OptimizeWayne challenges students to bring change to Detroit
October 13, 2017
OptimizeWayne is holding its second Social Innovation Challenge this year and is looking for motivated and creative students to participate. Teams will take time to perfect their ideas for community impact with workshops and mentor support before presenting them to a panel of judges, who will award top presenters with funding for their projects. The challenge is open to students of all majors and the deadline to submit is Oct. 31.
OptimizeWayne is a student-run organization that works to make ideas about social change in Detroit a reality. Launched last winter by juniors Kavya Davuluri and Limi Sharif, the group gives innovative and inspired students a way to share their ideas for the chance to receive funding to put those ideas in motion.
“This is a call to action for students who have ideas for a nonprofit, business or organization that would make a positive change in Detroit to sign up for the challenge. We are really excited about this year because the organization is growing,” Davuluri said.
The challenge will take five months to complete. Participating teams will attend a four-hour workshop once a month to work with mentors on developing their self-directed projects. Teams will then receive the support and recourses necessary for that development. The selection showcase — during which teams will present their ideas to a diverse panel of judges that will include WSU faculty — will take place in April 2018.
OptimizeWayne has received support from many groups across campus, including the Office of the Provost.
"Provost Whitfield has been an advocate of OptimizeWayne from the very beginning. He's provided us with countless resources, support and connections to help us thrive and grow as an organization," Davuluri said. "We wouldn't have the success we have had without him."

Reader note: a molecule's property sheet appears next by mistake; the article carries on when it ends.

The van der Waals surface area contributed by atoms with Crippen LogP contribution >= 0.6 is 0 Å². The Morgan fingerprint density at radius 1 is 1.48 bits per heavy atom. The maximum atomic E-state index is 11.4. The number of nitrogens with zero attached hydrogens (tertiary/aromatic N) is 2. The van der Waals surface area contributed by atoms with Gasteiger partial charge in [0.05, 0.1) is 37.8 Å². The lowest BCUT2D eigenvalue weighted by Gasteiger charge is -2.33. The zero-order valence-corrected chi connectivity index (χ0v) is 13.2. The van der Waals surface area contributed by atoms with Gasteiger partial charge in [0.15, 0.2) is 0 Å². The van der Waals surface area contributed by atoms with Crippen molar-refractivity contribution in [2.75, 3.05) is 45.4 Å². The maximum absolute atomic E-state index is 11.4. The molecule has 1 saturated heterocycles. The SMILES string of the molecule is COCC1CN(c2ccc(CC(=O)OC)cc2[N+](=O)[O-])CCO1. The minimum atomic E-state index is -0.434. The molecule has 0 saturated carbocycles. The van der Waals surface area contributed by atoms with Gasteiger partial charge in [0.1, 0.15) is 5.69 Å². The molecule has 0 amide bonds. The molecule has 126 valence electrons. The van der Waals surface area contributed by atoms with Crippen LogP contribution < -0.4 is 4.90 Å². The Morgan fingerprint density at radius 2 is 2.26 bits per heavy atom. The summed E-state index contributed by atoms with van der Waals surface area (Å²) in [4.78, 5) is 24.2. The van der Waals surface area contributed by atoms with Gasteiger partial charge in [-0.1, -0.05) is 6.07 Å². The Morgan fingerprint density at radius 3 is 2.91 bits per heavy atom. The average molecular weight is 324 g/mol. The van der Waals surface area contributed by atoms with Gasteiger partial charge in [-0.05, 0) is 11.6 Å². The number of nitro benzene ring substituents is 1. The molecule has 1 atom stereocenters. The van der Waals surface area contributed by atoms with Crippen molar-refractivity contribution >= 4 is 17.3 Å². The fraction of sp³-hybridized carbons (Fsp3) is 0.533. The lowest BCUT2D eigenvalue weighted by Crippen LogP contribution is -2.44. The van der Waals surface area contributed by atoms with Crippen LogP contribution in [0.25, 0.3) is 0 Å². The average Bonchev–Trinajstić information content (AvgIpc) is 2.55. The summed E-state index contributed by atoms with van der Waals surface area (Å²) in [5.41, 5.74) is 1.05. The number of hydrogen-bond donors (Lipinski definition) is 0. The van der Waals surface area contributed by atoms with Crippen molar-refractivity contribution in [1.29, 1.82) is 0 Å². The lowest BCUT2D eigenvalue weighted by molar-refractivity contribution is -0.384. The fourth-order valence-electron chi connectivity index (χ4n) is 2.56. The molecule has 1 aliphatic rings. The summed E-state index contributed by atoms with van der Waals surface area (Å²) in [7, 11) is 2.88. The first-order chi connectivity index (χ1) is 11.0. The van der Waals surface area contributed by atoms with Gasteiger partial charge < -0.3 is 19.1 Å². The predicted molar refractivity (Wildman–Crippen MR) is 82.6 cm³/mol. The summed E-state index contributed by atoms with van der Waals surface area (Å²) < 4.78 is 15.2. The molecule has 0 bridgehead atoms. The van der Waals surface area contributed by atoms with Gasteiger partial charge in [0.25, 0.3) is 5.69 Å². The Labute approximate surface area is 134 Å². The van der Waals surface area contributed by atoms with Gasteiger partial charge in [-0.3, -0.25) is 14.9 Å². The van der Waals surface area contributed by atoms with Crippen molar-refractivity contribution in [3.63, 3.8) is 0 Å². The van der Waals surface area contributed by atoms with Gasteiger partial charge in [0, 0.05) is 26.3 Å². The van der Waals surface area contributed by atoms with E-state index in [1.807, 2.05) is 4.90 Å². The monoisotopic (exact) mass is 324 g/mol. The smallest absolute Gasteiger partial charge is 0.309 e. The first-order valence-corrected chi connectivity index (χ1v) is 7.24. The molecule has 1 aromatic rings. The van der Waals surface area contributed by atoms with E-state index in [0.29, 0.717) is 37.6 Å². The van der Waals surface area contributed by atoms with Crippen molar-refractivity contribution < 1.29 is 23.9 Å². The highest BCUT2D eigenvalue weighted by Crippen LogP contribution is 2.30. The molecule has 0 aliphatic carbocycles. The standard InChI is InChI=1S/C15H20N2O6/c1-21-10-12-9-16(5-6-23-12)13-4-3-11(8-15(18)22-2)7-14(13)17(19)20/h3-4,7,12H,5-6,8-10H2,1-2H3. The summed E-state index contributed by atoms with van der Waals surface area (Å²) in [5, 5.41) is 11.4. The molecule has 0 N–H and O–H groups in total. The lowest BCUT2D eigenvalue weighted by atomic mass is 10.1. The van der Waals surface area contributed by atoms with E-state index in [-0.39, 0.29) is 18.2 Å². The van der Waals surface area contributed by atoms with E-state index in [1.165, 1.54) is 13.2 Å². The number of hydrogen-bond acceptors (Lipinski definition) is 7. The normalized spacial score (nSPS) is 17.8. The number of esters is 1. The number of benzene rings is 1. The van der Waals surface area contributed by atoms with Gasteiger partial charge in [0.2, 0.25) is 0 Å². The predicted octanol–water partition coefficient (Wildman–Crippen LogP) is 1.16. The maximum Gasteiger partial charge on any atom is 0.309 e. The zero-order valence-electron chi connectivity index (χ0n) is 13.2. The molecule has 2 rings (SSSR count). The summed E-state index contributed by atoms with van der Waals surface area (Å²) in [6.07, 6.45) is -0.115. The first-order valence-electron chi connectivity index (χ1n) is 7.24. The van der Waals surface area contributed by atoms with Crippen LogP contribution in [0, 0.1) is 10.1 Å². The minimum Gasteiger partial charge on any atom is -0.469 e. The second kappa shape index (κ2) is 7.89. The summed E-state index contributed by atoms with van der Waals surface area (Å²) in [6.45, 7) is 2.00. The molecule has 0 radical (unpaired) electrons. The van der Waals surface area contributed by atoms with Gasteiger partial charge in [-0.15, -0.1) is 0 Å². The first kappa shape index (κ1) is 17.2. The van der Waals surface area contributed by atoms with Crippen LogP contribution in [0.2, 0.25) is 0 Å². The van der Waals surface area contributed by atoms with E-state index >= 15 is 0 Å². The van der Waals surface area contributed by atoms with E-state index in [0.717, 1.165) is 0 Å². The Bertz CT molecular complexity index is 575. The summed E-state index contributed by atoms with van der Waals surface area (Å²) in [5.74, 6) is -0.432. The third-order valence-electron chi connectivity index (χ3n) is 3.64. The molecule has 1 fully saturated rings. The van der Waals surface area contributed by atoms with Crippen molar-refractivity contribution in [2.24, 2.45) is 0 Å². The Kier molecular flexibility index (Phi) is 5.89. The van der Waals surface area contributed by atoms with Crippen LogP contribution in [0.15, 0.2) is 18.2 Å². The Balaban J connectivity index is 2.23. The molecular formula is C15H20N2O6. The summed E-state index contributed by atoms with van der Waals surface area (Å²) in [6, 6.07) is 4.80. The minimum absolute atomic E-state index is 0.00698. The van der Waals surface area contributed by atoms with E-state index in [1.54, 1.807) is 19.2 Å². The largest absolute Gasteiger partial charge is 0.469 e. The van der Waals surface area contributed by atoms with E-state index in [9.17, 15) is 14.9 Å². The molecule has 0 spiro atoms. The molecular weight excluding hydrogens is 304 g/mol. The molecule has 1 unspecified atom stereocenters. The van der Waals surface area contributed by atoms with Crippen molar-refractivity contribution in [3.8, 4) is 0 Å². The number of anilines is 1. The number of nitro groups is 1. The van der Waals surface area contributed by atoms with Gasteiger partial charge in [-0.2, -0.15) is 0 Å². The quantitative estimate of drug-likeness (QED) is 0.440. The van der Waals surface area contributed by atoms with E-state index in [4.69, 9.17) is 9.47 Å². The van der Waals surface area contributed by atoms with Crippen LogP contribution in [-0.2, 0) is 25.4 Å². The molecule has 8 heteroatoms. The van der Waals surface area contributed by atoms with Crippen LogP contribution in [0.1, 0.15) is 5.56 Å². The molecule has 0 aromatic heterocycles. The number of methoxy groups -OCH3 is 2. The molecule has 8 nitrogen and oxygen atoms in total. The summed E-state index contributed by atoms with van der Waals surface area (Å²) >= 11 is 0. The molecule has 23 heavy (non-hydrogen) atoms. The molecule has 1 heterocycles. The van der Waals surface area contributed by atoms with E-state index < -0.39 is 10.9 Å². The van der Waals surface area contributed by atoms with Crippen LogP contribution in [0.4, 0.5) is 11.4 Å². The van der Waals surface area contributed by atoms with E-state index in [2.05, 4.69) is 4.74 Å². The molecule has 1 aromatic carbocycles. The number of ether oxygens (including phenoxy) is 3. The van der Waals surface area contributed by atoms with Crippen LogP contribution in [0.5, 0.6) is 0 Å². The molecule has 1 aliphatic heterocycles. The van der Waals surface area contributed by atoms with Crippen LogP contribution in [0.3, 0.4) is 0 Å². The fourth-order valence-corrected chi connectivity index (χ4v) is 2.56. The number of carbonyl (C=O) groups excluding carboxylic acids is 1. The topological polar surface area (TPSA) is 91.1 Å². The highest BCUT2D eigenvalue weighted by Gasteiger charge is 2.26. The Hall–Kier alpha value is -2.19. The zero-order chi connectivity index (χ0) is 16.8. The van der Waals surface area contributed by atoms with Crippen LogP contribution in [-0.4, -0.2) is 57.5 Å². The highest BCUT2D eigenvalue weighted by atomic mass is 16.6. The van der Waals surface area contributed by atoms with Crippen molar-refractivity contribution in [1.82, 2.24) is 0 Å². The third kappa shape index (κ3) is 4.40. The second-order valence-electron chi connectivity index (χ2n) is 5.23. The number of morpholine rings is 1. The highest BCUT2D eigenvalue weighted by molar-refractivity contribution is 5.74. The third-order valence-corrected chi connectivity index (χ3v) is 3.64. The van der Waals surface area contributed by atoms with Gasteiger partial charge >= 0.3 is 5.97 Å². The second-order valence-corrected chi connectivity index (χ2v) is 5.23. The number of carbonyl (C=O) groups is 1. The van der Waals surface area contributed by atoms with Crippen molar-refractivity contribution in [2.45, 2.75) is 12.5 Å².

The group is also excited to be included in the university's new Innovation Hub, which will open Nov. 15.
Last year, 10 teams participated in the challenge and seven were awarded a total of $12,500. Some of the winning ideas included ToDoolie, an app that pairs high school students with odd jobs to help them save for specific purposes; Thrive, an organization that sells healthy food on campus and uses the proceeds to make care packages for cancer patients at Karmanos Cancer Institute; and Wayne State’s PERIOD chapter, which provides feminine hygiene products to impoverished women.
Davuluri said they hope to raise $50,000 to award during this year’s Social Innovation Challenge through GoFundMe, university sponsorship and nonprofit grants.
“The challenge is for students, by students. We want to see each other succeed and will do all that it takes to make sure teams who sign up get the best experience and learn what it takes to make a startup succeed in Detroit,” Davuluri said.